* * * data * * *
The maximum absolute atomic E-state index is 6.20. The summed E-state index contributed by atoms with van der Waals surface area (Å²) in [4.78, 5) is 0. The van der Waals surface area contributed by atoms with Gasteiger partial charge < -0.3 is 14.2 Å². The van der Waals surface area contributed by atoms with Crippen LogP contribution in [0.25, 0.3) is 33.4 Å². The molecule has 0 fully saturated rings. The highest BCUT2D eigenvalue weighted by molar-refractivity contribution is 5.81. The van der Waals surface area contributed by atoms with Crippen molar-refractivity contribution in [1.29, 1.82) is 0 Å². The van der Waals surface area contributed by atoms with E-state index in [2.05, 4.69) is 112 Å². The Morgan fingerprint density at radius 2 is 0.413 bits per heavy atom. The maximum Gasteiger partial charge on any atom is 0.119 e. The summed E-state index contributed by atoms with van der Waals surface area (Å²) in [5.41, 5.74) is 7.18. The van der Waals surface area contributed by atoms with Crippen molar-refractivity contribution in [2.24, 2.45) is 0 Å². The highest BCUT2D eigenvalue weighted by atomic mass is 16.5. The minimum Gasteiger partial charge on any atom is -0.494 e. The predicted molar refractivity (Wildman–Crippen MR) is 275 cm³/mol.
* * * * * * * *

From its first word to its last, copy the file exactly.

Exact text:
The maximum absolute atomic E-state index is 6.20. The summed E-state index contributed by atoms with van der Waals surface area (Å²) in [4.78, 5) is 0. The van der Waals surface area contributed by atoms with Gasteiger partial charge < -0.3 is 14.2 Å². The van der Waals surface area contributed by atoms with Crippen LogP contribution in [0.25, 0.3) is 33.4 Å². The molecule has 0 fully saturated rings. The highest BCUT2D eigenvalue weighted by molar-refractivity contribution is 5.81. The van der Waals surface area contributed by atoms with Crippen molar-refractivity contribution in [1.29, 1.82) is 0 Å². The van der Waals surface area contributed by atoms with E-state index in [2.05, 4.69) is 112 Å². The Morgan fingerprint density at radius 2 is 0.413 bits per heavy atom. The maximum Gasteiger partial charge on any atom is 0.119 e. The summed E-state index contributed by atoms with van der Waals surface area (Å²) in [5.41, 5.74) is 7.18. The van der Waals surface area contributed by atoms with Crippen molar-refractivity contribution in [2.24, 2.45) is 0 Å². The highest BCUT2D eigenvalue weighted by atomic mass is 16.5. The minimum Gasteiger partial charge on any atom is -0.494 e. The predicted molar refractivity (Wildman–Crippen MR) is 275 cm³/mol.